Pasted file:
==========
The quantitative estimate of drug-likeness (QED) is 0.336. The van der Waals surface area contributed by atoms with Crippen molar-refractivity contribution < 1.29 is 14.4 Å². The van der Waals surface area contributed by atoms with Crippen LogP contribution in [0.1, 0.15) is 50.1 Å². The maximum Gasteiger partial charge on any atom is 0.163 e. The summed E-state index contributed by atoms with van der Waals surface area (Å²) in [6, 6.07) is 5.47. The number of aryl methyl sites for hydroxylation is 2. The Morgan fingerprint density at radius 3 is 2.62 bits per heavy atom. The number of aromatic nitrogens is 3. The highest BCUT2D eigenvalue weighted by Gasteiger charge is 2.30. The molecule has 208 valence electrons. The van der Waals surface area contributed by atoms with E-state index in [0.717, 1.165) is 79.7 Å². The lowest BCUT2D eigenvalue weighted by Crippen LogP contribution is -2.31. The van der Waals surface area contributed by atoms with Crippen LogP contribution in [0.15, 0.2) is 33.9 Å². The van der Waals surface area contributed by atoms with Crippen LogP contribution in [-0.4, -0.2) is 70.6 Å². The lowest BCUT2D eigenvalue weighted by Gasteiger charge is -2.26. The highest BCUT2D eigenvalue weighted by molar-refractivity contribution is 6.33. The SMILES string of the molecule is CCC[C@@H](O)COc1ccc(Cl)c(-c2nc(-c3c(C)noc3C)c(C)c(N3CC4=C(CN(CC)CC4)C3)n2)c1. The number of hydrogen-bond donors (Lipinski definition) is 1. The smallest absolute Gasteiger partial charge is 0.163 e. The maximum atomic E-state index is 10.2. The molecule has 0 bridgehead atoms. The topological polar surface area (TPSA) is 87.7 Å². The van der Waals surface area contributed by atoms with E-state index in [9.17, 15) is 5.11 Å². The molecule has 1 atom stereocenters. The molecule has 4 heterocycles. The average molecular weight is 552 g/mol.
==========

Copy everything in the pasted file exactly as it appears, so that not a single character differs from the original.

The quantitative estimate of drug-likeness (QED) is 0.336. The van der Waals surface area contributed by atoms with Crippen molar-refractivity contribution < 1.29 is 14.4 Å². The van der Waals surface area contributed by atoms with Crippen LogP contribution in [0.1, 0.15) is 50.1 Å². The maximum Gasteiger partial charge on any atom is 0.163 e. The summed E-state index contributed by atoms with van der Waals surface area (Å²) in [6, 6.07) is 5.47. The number of aryl methyl sites for hydroxylation is 2. The Morgan fingerprint density at radius 3 is 2.62 bits per heavy atom. The number of aromatic nitrogens is 3. The highest BCUT2D eigenvalue weighted by Gasteiger charge is 2.30. The molecule has 208 valence electrons. The van der Waals surface area contributed by atoms with E-state index in [0.717, 1.165) is 79.7 Å². The lowest BCUT2D eigenvalue weighted by Crippen LogP contribution is -2.31. The van der Waals surface area contributed by atoms with Crippen LogP contribution in [0.15, 0.2) is 33.9 Å². The van der Waals surface area contributed by atoms with Crippen LogP contribution in [-0.4, -0.2) is 70.6 Å². The lowest BCUT2D eigenvalue weighted by Gasteiger charge is -2.26. The highest BCUT2D eigenvalue weighted by molar-refractivity contribution is 6.33. The SMILES string of the molecule is CCC[C@@H](O)COc1ccc(Cl)c(-c2nc(-c3c(C)noc3C)c(C)c(N3CC4=C(CN(CC)CC4)C3)n2)c1. The number of hydrogen-bond donors (Lipinski definition) is 1. The smallest absolute Gasteiger partial charge is 0.163 e. The maximum atomic E-state index is 10.2. The molecule has 0 bridgehead atoms. The topological polar surface area (TPSA) is 87.7 Å². The van der Waals surface area contributed by atoms with E-state index in [9.17, 15) is 5.11 Å². The molecule has 1 atom stereocenters. The molecule has 4 heterocycles. The average molecular weight is 552 g/mol.